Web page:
Toronto, Vancouver Home Affordability At ‘Risky' Levels, But Prices Forecast To Keep Rising

Home affordability in Toronto and Vancouver is approaching “risky” levels, according to a report from RBC, but low interest rates and even the falling loonie mean Canadians shouldn’t count on affordability improving in those two cities.

The cost of owning a home has been holding steady in most parts of Canada, but affordability declined during the second quarter in the two most expensive markets, Vancouver and Toronto, RBC said.

The gap in housing affordability between Toronto, Vancouver and the rest of the country widened to an all-time high. Affordability in Vancouver is nearing the worst on record, and affordability in Toronto is approaching the levels seen in 1990 before a long downturn, RBC said.

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But that slump in Toronto happened when interest rates were high and rising, an ingredient that’s missing from the market today. In a separate report released Monday, TD Bank said it expects a decline in Canadian borrowing rates in the first half of 2015 will likely boost demand into the early fall, but then have a waning effect in the late stages of this year.

In its latest analysis of housing trends, RBC also said Monday it expects prices will continue to rise in Toronto and Vancouver in the short term because of tight supplies of detached homes for sale.

The bank said supply and demand are more balanced in other Canadian markets and affordability has been close to the long-term average since 1985.

It says the low-rate environment has helped to keep markets "humming" in hot markets and reduce the impact of low commodity prices in other markets, particularly in Alberta and Saskatchewan.

And with the Canadian dollar hitting 11-year lows last week, some market insiders say foreign investors will be snapping up more real estate in Toronto and Vancouver.

Toronto developer Peter Freed, who is reportedly having his best sales year ever, told the Globe and Mail he’s seeing more interest from foreign investors in the wake of the loonie’s decline.

“It’s been our best year ever in our 20-year history,” he said. “We spent 10 years selling 2,000 units in King West and we’ve sold almost 2,000 units at Yonge and Eglinton in 24 months.”

TD said commodity-dependent regions such as Edmonton, Calgary, Regina and Saskatoon "have weakened considerably so far this year, but to a lesser degree than was originally anticipated."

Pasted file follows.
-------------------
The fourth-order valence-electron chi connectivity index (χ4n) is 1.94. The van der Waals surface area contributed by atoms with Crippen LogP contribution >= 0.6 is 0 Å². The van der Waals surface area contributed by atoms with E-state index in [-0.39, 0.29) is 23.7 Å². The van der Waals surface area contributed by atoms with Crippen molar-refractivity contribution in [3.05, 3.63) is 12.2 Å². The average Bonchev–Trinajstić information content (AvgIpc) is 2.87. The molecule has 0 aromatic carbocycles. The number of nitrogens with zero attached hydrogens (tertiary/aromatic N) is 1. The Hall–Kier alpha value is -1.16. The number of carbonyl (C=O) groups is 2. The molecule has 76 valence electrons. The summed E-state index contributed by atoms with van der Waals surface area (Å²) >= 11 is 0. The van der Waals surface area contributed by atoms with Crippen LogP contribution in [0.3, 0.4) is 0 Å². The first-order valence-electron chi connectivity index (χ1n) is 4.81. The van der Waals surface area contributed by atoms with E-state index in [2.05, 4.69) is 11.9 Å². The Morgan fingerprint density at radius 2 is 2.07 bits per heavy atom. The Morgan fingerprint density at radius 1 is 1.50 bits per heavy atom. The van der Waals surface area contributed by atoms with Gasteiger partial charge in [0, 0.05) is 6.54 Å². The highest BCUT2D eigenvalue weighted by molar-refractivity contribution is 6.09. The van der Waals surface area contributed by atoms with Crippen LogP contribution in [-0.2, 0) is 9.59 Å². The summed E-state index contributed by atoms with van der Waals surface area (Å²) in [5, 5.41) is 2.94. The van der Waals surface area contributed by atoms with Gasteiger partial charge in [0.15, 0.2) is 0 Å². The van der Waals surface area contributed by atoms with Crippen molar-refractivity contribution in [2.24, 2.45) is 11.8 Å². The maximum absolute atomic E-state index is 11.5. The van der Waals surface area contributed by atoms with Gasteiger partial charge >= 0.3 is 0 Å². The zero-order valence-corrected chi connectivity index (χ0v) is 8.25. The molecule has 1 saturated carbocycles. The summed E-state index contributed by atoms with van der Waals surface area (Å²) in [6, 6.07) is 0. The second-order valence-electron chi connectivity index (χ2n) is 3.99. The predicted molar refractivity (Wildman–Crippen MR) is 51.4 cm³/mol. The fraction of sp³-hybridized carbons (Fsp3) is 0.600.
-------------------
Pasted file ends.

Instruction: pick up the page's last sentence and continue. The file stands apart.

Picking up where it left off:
"Elsewhere, markets that had embarked on soft landings over the last few years, including Ottawa, Montreal and Quebec City, have seen activity either stabilize or perk up," TD said.

"The central theme for housing affordability in Canada continues to be the wide divide between stretched conditions in Toronto and Vancouver, and fairly neutral conditions in the rest of the country," RBC said in its report.

"The split, in fact, widened during the second quarter of 2015, with strong price increases for single-detached homes in Toronto and Vancouver squeezing affordability further in these markets, whereas a slow pace of appreciation — at best —kept the cost of home ownership mostly stable in the majority of other markets."

RBC said there was evidence that buyers were more confident in Alberta than they had been in the previous two quarters as a result of the dramatic decline in oil prices, but "prices still remained under slight downward pressure for the most part . . ."
"The picture was a little different in Saskatchewan where a recovery in single-detached home prices negatively affected the affordability of bungalows and two-storey homes."

In Quebec, RBC said home prices were "quite stagnant" and that contributed to improved housing affordability.

"Widespread improvements similarly took place in Atlantic Canada, although there remain few indications that housing demand is turning a corner in the region."

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